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  Last week I had the ~privilege~ of a guy not just not explaining to me what I was already doing, but then had the honor of him showing me how to do it. And doing it wrong.

  I was using a power tool while disassembling a set and this was not my first rodeo with using drills. Another person and I were working on this one platform and we both had done the sides of it when this guy comes over and asks if he could help me. I said I was fine and that I’ve done it before. He insists that he do it and it had been a long day so I was not ready for a fight. So, I give him the drill and he then starts trying to use it to unscrew the screw in the wood. For at least 2 minutes, we both stand there and he cannot do it. I ask politely for it back because I want to finish it and go home and in the amount of time he struggled with one screw, I got 4 out. He came across very arrogant and acted like I had no idea what I was doing, even though I just had been working for 20 minutes. It’s like because I am a woman, and tools and construction are normally seen as being male territory, it was assumed that I had no idea what I was doing.

  I’m not telling this story to say that I’m better than this dude, but it was very clear that I knew what I was doing from the fact that this was twenty-five minutes into when we started. But if you are going to come over and try to mansplain to me, at least be able to do it.

  So, I then started thinking back to some other conversations I have had with males and realized that I have had guys explain and argue things with me that I obviously knew what I was talking about.

  I went on a date with a guy who I already had a weird feeling about but went anyway, and in the beginning it was better than I thought. He then asked what I was doing at school and I said I recently joined a sorority. He looked surprised and said that I did not seem like the drinking and partying type. I explained that sororities can be more than partying and going out and he flat out said no. Something that I was in and a part of did not matter to him because we went on for 5 minutes stating how sorority girls were only partiers and about drinking.

  This is not an attack on men, I have a brother and guy friends who very rarely do this, and I can even catch myself overexplaining things at times. Mansplaining has happened countless times to countless women. The assumption that because we are women and gender stereotypes are still ingrained into society, certain areas, women are “not” supposed to know anything. It’s a double standard. When women talk about “male” things, we are treated like what we said is not true, but when men talk about “women” things, they are seen as progressive and being open minded.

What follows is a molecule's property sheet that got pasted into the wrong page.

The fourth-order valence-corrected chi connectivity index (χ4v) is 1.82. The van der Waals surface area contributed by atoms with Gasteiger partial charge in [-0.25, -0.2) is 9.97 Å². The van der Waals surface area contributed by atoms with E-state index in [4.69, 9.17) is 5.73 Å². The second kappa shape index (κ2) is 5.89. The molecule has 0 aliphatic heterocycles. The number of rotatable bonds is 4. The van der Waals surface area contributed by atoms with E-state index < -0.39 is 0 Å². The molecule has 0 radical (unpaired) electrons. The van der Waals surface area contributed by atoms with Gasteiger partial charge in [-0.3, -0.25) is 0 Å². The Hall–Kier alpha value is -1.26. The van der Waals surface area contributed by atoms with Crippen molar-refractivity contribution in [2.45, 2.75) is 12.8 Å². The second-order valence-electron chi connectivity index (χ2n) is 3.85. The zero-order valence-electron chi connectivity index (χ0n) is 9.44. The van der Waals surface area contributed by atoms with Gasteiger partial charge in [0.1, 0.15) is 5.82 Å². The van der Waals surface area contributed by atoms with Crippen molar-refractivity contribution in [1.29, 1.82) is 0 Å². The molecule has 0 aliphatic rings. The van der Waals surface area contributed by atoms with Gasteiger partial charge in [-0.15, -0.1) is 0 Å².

I felt like I was supposed to be a damsel in distress who needed a man to come and save me from having to do a stereotypical male job where they are supposed to know more than women. Maybe his ego was hurt because he saw a woman doing something he thought a man should be doing. Maybe he thought that since a woman is doing it, he definitely should be able to do it.

  The concept of masculinity and how men should stay in their typical societal path and women should stay in theirs, is a concept we need to leave behind. Not to throw out the “it’s 2019” card, but it is. Women have fought too hard and too long to still be seen as dainty little flowers who cannot do anything a man could do. When men take it upon themselves to try and explain something to me when I clearly did not ask, most times, they have been wrong. Women are strong, and amazing, and talented to do so many things; and it’s time the rest of the world starts seeing it.

 

Sarah Elizabeth

Monmouth '21

Sarah is currently a senior history/political science secondary education major with a minor in sociology. Her biggest dream in life is to be a middle or high school history teacher or to open up her own coffee shop. She loves dogs, strawberries, hiking and green tea.
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